Now we moved onto the grilling portion of our meal.  We opted to get an order of beef tongue and the chef’s choice of freshest parts.  The meats are served with a side of sesame oil and salt that you dip the grilled meat into.  The dipping sauce enhances the richness and flavors of the meat.

So grill, then dip, then eat:

So the tongue – I thought I would really enjoy this. I have a problem with tongue – it grosses me out to be honest but if you’ve been following my blog, I’ll try everything once and I do love things that most people find gross (ie uni, bone marrow, tripe, etc).  Bourdain LOVES tongue as do alot of my friends. They describe it as tender brisket..both in texture and flavor. So we ordered an entire plate of it.

Fresh off the grill you are hit with a nice beefy smokey flavor but I didn’t find it as tender as brisket…it was chewy! And very sinewy.  I also found it slightly gamey.  I don’t think I like tongue.

The chef’s choice of freshest parts:  first stomach, fourth stomach, sweetbreads, beef cheeks (which replaced liver at our request) and heart.  The chef’s choice items we opted to have marinated in the special Takashi marinade.  

I’ve eaten tripe and sweetbread so I wasn’t worried about the first and fourth stomach. Beef cheeks probably just taste like beef so what’s the fear there?  But it was the heart that made me stop. I’ve never had heart. I’ve had kidney before and hated it and I figured the flavors would be similar.  But again, all reviewers mentioned the heart as being very tasty.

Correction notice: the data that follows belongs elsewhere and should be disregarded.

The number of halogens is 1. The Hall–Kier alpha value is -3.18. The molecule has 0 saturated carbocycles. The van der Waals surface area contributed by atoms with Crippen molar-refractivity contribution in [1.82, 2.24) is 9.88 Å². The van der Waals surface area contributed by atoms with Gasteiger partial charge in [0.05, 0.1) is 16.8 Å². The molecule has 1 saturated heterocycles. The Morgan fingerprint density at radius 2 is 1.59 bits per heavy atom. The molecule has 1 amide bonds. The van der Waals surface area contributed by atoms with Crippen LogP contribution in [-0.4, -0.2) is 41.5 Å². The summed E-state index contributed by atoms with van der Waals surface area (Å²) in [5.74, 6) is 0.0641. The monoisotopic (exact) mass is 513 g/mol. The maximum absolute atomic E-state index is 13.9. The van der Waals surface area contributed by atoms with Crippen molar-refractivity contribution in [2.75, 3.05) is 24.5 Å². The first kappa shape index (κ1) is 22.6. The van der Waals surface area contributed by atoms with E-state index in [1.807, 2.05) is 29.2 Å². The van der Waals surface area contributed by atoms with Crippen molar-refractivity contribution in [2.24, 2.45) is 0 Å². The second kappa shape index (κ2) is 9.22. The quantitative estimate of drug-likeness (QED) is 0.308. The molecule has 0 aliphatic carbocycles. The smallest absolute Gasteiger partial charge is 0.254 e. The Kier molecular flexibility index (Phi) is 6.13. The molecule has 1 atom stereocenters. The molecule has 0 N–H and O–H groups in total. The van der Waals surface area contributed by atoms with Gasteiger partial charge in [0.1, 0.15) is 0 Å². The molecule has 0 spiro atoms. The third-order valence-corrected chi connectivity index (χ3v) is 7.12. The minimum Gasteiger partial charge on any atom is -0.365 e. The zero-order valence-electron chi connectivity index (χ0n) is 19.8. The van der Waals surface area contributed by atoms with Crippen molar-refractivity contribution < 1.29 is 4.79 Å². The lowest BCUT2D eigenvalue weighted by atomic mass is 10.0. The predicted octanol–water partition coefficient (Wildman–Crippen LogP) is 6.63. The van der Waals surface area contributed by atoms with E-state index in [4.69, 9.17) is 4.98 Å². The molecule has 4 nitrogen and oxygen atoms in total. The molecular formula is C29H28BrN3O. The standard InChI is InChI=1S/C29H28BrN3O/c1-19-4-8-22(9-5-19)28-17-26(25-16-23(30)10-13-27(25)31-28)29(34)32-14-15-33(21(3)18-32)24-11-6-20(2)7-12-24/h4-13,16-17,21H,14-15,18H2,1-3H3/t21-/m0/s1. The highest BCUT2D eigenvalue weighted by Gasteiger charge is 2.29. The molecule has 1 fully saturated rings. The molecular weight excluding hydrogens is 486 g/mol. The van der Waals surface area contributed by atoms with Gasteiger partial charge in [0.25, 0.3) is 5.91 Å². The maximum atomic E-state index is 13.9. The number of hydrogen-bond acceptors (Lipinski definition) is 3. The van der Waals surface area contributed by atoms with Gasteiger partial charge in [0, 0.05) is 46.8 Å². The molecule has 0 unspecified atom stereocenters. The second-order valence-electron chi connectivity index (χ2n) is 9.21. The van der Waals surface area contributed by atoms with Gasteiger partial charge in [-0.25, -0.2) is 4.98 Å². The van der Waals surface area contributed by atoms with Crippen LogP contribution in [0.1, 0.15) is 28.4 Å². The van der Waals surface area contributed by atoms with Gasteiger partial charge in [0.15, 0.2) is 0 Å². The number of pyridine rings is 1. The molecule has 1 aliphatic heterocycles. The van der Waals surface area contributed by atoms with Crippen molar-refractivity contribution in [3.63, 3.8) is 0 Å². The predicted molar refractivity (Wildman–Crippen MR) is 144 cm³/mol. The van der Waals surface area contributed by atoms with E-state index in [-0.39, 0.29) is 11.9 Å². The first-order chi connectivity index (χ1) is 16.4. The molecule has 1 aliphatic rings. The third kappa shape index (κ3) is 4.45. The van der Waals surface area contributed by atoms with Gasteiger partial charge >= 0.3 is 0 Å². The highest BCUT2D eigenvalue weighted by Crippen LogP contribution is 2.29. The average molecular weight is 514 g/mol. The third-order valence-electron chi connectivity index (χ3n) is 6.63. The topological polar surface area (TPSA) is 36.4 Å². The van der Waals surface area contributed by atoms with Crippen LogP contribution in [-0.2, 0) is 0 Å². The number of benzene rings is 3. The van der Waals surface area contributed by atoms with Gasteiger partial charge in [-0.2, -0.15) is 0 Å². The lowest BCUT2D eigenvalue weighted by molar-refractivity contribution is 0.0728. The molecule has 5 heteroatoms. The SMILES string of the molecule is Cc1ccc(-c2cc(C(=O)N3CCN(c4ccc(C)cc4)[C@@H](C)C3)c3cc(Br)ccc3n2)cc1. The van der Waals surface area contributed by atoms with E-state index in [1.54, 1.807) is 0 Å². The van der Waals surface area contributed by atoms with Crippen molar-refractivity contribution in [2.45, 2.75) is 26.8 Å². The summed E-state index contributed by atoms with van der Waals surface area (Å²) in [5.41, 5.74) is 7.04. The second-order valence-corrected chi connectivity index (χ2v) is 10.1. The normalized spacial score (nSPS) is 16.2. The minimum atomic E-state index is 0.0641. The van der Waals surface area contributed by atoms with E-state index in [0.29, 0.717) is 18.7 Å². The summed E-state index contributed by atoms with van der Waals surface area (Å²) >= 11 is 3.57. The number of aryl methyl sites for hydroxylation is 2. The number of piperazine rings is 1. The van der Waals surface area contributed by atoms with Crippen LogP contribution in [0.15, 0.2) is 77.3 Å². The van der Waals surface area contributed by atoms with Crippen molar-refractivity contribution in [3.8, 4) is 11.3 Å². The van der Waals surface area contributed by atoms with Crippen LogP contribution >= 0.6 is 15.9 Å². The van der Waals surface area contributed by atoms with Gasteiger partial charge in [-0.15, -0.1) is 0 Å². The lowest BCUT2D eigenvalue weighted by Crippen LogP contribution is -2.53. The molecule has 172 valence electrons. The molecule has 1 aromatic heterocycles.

Let me give you a run down of each thing on the plate – or my impressions of it.  1st and 4th stomach – both very chewy but aside from that, all you really taste is the marinade. Chew as much as you like cuz you ain’t grinding that thing down with teeth. Just chew and swallow.  Sweetbreads were very fresh and creamy but the aftertaste was quite gamey. I realize I prefer my sweetbreads breaded and fried – not so fresh as this.  Beef cheeks tasted like beef but just a bit tougher – probably cuz it’s a worked muscle.  Heart: here we go. The first impression is “oh it’s juicy and tastes like beef” but then the gamey-ness kicks in and it kicks in hard.  It’s also a little crunchy?  Suddenly my stomach turned and I had to swallow so I didn’t gag. I don’t know if this was just my mind getting around the fact that I was eating heart but I did not like it.  I took another bite to make sure and revelation: No more heart for me.  But for what it’s worth, Takashi’s marinade is amazing. They should bottle it up and sell it.

For dessert we got the vanilla ice cream with the works: salted caramel sauce, green tea powder, mochi and sweet red bean.

FYI vanilla ice cream with an option of topping or the works is the only dessert they offer here but don’t pass it up. Especially not the salted caramel sauce! The sauce was salty and slightly bitter and worked really amazing with the other sweet toppings.  Nice way to finish the meal.

So my thoughts on Takashi – I would come back for the niku-uni and the beef tendon casserole and probably stick to more standard beef cuts. I also want to try the oxtail pie on the menu.  But in terms of straight up grilled beef? I’ll go to Korea Town for that. You get alot more for your money and the beef is better in my opinion.  Takashi is nice for a novelty night and it’s fun to grill with a friend.  This place doesn’t take reservations unless you are a party of 4 or more and make sure you wear something that you can wash right after – you walk out smelling of BBQ’d meat.

Takashi, 456 Hudson Street, New York, NY